The Federal Reserve Bank of Kansas City released the May Manufacturing Survey that shows the manufacturing activity in the Tenth district, which includes Oklahoma continued to decline but not as sharply compared to last month’s record low.
Chad Wilkerson, vice president and economist at the Federal Reserve Bank said the survey also found that expectations for future activity rose in May, but remained slightly negative.
“Regional factory activity remained weak in May compared with a month ago and a year ago,” said Wilkerson. “Over 61% of firms reported losses in productivity as a result of the COVID-19 pandemic and 52% of survey contacts experienced ongoing supply chain disruptions.”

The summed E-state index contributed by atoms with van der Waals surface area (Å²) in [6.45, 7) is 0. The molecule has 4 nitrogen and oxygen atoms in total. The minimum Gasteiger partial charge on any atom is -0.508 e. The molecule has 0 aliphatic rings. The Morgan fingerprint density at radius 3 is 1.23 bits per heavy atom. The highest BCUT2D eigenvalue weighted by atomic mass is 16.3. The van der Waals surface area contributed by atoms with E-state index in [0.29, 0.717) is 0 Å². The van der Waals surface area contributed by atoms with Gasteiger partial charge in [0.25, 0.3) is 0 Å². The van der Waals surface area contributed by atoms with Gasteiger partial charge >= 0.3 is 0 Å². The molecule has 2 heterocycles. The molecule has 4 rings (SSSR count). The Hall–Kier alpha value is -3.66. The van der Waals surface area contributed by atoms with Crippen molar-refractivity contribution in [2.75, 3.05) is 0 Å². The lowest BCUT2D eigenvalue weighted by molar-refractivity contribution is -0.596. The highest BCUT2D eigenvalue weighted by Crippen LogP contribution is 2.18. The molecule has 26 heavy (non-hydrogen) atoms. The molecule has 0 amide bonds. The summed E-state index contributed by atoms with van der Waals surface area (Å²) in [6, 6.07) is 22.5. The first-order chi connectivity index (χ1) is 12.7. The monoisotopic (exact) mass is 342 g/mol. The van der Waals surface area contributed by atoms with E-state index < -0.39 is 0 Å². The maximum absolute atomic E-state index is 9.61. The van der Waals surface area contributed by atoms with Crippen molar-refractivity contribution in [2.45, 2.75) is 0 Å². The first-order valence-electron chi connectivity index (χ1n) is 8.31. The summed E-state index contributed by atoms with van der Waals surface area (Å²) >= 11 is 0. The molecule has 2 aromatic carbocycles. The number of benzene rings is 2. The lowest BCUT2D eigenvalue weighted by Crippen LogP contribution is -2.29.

The survey found that compared to a record low index in April, things improved in May. The composite index is an average of the production, new orders, employment, supplier delivery time and raw materials inventory indexes.
The decrease in district manufacturing activity was driven by further drops at durable goods factories, especially primary metals, fabricated metals, and transportation plants.
On the other hand, activity at non-durable goods plants remained
more solid. All month-over-month indexes remained negative in May. Year-over-year factory indexes fell further in May.
Click here to view more about the survey.